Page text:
Slow-release fertilizers, like Jobe's Organic Fertilizer Spikes, supply the right balance of nitrogen, phosphorus, potassium and other minor nutrients and also give rose bushes the nourishment they need for optimum growth.
For newly planted bare-root plants, apply organic amendments to the soil at planting time, then wait until after the plant has produced its first blooms to apply full-strength fertilizers so you don’t burn the new roots.
Learn more in our Guide to Fertilizing Roses.
7. Water wisely
Roses do best when soil moisture is kept even throughout the growing season. The amount and frequency of watering will depend on your soil type and climate, and they do best with the equivalent of 1” of rainfall per week during the growing season. Roses growing in sandy soils will need more watering than those in heavier clay soils. Hot, dry, and windy conditions will also parch roses quickly.
How you water is as important as the frequency. To keep roses healthy, avoid wetting the foliage; use a soaker hose, watering can with a long spout, or a watering wand pointed directly at the soil.
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8. Prune like a pro
It’s almost impossible to kill a rose bush by overpruning, but if you follow a few simple rules, the results will look more professional and result in a healthier plant. Many newer rose varieties don’t require much —if any—pruning. A good pair of bypass pruners (not anvil style) and rose pruning gloves can make the job even easier.
Major pruning should be done in early spring. For all roses, start by removing any dead or damaged canes (any that look brown). For specimens that require a hard pruning, cut them back a third to a half of the previous year’s growth until you find healthy, white centers inside the cane.
You can lightly prune your roses all season long to keep them well-groomed. For step-by-step pruning instructions, see Pruning Roses.
Some varieties of reblooming roses will require deadheading to encourage reblooming throughout the season—just cut back below the first five-leaflet stem to promote regrowth.
If your rose bushes are “self-cleaning” (which means they don’t develop rose hips), no deadheading is needed because the blooms will drop off automatically and the plants will keep on producing more flowers.
For step-by-step pruning instructions, see Pruning Roses.
9. Keep them healthy
The best way to prevent rose diseases is to choose disease-resistant varieties. These roses are bred and selected to resist the most common rose afflictions, including powdery mildew and black spot.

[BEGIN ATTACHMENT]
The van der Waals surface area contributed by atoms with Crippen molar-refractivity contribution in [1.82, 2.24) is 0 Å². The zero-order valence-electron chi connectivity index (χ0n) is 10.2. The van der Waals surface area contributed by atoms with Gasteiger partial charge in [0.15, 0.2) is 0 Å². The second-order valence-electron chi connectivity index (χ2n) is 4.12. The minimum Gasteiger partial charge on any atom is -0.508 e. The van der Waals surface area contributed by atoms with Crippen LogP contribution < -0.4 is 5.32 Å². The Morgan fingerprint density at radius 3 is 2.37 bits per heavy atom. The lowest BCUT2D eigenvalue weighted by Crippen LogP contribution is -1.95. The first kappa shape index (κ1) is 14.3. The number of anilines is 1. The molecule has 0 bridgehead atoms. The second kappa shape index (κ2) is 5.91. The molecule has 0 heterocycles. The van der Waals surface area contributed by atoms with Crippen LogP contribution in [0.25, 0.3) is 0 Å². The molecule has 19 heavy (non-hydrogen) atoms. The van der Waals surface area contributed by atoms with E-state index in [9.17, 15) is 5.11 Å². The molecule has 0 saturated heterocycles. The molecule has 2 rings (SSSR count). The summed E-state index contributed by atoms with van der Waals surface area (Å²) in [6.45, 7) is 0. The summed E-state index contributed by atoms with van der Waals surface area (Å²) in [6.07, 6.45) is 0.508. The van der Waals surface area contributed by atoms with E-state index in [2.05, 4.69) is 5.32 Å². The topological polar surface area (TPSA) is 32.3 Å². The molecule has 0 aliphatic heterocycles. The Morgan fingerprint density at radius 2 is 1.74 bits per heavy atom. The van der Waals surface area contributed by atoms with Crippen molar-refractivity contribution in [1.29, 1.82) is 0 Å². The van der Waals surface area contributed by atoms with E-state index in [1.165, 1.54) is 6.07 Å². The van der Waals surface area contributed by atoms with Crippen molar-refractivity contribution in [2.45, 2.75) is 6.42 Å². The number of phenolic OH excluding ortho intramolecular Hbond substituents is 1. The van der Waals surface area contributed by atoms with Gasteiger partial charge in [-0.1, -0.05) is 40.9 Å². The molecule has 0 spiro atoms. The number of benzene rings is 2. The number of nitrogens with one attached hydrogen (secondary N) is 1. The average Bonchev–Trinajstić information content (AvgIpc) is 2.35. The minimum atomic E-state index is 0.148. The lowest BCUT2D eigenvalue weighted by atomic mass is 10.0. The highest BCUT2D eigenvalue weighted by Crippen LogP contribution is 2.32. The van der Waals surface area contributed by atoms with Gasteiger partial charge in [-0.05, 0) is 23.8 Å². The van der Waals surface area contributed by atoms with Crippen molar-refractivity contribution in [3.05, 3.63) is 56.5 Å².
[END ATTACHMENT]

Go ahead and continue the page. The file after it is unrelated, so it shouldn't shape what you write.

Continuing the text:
Powdery mildew typically appears during the summer, especially when the days are hot and dry and the nights are cool and wet. The tell-tale signs include leaves that curl and twist and the development of a white, powdery down on the leaves. To avoid powdery mildew, water plants at ground level in the morning, since wet leaves, especially overnight, provide the perfect growing environment. Pruning a rose bush to allow air to circulate through the foliage also helps prevent this powdery growth.
This rose bush has been damaged by powdery mildew. Photo by: Amelia Martin / Shutterstock.
Black spot is a waterborne fungal disease that appears as circular black or brown spots on the top side of leaves, starting toward the bottom of a bush and working its way up, eventually causing defoliation. Prevent this disease the same way you prevent powdery mildew, by improving air circulation through the plant and watering at ground level. A simple mixture of baking soda and horticultural oil can help fight the spread of black spot, or use an organic 3-in-1 fungicide, like this one. (Also see Rose Woes: Black Spot).
Pesky insects that like to feed on rose bushes include aphids, Japanese beetles, spider mites, and sawflies. Most of these pests can be controlled with neem oil or insecticidal soap. In the case of aphids, a blast of water from a hose in the morning is often the only treatment necessary.
Photo by: Jan J. Photography / Shutterstock.
10. Show them off
Roses have long been prized for their beautiful and fragrant cut flowers, but no roses are lovelier than those gathered fresh from your own garden. Here are a few tips for preserving your cut roses:
- Roses will last the longest when they are cut immediately after the bud stage, when the petals are starting to open.
- Use hand pruners or garden scissors with sharp blades to cut the stems without damaging their water uptake channels.
- Cut roses when they are dewy fresh and hydrated, either early in morning or during the evening, so the plant isn’t stressed from hot weather and sun exposure.
- Recut the rose stems right before putting them in a vase to eliminate any air bubbles that will prevent them from taking in water. Also cut the stems at a 45-degree angle so they don’t rest flat on the bottom of the vase.
- Strip off any lower leaves that fall below the water line to avoid rot and bacterial growth. Above the water line, leave as much foliage as possible, which will help to draw up water.
- Change the water frequently—daily if possible—to remove any bacteria. Also recut the flower stems every few days to improve water absorption.